Lecture%2014%20-%20Choice%20Under%20Uncertainty%20II

Lecture%2014%20-%20Choice%20Under%20Uncertainty%20II - FIN...

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1 FIN 501 Financial Economics Lecture 14: Choice Under Uncertainty II Professor Nolan Miller
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2 Announcements Problem Set #4 is due today by 3pm. Problem Set #5 is available on Compass.  Due Oct. 19.
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3 Last time Leftovers from Capital Markets Lotteries Expectations Expected Utility
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4 This time Risk Aversion Certainty Equivalents Insurance Portfolio Choice Normal-Exponential Model and Mean-Variance  Utility Efficient Frontier in Mean-Variance Space Link to CAPM
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5 Risk aversion and utility for money If a DM is risk averse, this implies  something about the shape of u(w), the  DM’s utility for money. In particular, a risk averse DM will have  a strictly concave u(w). u’(w) > 0 u’’(w) < 0 This corresponds to decreasing marginal  utility of wealth. An additional $1 is worth more to me if I  am poor than if I am rich. “more concave”   more risk averse. w u(w) Risk averse
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6 Example Suppose u(w) = ln(w). This function is concave.  u’’(w) = -1/w 2 . You start with wealth $100. You face a lottery where you win $50 or lose $50 with equal probability. EV = ½ (150) + ½ (50) = 100 . Is the expected utility  with the lottery higher or lower than the utility of its  expected value, u(100)?
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7 Example, cont’d How do EU and EV compare? Utility of $100 for sure is ln(100)=4.61 Utility of ln(50) and ln(150) EU of the lottery is halfway between  ln(50 and ln(150). EU = ½ ln(150) + ½ ln(50)  4.46 By a fact of geometry, EU is also the  height where a line between (50,ln(50))  and (150,ln(150)) crosses EV! w u(w) 100 50 150 ln(100)=4.61 ln(50)=3.91 ln(150)=5.01 EU= 4.46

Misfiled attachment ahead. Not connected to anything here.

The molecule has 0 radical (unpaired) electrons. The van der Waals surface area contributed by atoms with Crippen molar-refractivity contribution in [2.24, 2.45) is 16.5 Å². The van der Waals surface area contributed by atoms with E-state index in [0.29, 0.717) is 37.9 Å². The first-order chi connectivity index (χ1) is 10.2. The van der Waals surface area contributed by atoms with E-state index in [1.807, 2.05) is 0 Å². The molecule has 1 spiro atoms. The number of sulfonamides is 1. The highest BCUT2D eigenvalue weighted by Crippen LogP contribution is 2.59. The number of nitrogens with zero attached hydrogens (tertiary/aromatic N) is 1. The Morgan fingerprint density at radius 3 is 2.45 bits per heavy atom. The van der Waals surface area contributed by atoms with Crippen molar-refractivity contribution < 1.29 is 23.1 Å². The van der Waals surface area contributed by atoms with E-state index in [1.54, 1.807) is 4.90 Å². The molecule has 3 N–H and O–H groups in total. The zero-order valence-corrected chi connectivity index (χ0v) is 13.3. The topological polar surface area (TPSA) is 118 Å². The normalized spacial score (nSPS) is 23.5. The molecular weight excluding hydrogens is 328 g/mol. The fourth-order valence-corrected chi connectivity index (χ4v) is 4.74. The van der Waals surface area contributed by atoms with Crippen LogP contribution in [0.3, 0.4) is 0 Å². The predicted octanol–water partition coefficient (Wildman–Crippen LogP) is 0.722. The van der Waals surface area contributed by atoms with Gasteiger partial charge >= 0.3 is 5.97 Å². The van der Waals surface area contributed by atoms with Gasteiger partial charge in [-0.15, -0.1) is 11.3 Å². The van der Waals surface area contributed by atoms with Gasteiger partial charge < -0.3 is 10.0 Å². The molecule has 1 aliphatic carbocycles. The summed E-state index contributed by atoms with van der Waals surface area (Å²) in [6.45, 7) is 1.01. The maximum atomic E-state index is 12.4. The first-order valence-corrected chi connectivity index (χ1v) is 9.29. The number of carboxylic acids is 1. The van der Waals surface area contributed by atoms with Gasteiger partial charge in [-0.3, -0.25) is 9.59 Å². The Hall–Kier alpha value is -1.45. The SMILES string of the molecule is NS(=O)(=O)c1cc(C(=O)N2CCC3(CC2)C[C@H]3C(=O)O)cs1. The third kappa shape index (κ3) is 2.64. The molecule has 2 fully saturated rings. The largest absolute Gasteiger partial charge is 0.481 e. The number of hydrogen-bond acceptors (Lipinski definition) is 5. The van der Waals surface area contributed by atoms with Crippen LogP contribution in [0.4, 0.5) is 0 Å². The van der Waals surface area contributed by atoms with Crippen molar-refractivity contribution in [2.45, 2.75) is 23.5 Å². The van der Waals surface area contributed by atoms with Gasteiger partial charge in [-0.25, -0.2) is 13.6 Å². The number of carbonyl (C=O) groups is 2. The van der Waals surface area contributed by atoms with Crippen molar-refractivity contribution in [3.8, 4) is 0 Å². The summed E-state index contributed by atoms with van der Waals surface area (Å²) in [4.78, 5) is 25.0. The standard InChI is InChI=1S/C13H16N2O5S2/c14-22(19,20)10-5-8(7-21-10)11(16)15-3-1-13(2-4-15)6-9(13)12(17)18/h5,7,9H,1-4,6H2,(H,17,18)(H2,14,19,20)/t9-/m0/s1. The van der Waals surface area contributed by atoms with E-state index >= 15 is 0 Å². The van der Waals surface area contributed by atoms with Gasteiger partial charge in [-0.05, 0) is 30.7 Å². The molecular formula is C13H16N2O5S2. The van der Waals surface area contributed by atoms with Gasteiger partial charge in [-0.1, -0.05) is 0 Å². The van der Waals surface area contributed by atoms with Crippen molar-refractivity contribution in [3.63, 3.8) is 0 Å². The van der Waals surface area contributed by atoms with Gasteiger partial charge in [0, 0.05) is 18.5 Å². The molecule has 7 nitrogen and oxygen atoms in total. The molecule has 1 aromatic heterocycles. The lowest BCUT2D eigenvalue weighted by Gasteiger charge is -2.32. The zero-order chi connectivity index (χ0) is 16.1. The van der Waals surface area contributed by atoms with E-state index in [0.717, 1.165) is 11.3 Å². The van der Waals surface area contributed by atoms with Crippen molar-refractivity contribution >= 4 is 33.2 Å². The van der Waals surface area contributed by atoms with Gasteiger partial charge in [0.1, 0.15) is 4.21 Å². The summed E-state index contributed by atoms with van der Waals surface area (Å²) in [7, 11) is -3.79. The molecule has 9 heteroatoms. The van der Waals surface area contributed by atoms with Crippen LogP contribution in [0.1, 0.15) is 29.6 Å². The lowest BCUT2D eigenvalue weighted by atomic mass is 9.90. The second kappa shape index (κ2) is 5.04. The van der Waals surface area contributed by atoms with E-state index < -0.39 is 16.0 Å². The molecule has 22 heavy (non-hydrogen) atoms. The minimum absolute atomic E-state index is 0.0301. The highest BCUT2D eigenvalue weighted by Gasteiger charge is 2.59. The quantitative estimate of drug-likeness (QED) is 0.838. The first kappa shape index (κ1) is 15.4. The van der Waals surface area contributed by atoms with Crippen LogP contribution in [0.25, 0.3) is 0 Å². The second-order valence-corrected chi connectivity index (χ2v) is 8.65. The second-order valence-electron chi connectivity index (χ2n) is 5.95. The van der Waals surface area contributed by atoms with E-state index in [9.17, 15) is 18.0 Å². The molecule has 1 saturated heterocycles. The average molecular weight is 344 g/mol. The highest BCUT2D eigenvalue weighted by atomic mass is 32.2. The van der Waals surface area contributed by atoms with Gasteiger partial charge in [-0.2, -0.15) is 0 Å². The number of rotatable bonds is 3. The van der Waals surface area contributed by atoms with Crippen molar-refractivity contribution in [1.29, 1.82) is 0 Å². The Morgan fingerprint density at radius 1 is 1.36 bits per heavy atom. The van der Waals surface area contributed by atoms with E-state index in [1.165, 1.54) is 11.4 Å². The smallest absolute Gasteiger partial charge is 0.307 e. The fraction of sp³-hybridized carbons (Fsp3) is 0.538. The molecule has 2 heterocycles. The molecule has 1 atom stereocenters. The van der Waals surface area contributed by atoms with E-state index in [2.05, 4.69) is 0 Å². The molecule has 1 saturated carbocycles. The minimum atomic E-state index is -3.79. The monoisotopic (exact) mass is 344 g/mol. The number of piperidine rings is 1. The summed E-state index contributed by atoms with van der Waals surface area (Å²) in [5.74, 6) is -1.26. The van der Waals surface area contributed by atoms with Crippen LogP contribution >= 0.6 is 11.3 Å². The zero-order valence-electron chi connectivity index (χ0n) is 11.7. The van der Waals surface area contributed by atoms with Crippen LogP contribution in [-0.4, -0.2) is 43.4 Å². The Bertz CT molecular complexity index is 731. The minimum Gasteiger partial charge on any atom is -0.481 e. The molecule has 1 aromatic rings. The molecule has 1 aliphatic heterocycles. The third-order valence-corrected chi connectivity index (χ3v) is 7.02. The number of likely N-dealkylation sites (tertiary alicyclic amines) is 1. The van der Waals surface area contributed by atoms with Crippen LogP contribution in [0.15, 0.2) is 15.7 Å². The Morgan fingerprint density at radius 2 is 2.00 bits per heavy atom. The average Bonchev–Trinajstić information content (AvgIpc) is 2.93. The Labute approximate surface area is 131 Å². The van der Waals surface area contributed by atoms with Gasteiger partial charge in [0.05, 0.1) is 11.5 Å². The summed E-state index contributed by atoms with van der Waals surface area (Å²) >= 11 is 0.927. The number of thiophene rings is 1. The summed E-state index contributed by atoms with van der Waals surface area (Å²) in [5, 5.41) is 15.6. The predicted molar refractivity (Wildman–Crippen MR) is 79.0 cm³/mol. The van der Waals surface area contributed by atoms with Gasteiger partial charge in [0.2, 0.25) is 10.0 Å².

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8 Example, cont’d Note that ln(100) > EU. So, this DM prefers $100 for  sure to the lottery on $50 and  $150 This is true for any lottery and  concave function Next slides do same  graphical exercise for  Utility = u(w) Lottery = equal chance  to win, lose L w u(w) 100 50 150 ln(100)=4.61 ln(50)=3.91 ln(150)=5.01 EU= 4.46
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9 Example Suppose u(w) is strictly increasing and strictly concave. You start with wealth $w*. You face a lottery where you win $L or lose $L with equal probability. EV = ½ (w *  + L) + ½ (w *  - L) = w* . Is the expected utility  with the lottery higher or lower than its expected  value, w * ?
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10 Example, cont’d EU = ½ ln(w *  + L) + ½ ln(w *  - L) How do EU and EV compare? Utility of w
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This note was uploaded on 01/18/2011 for the course FIN fin580 taught by Professor Miller during the Spring '10 term at University of Illinois, Urbana Champaign.

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Lecture%2014%20-%20Choice%20Under%20Uncertainty%20II - FIN...

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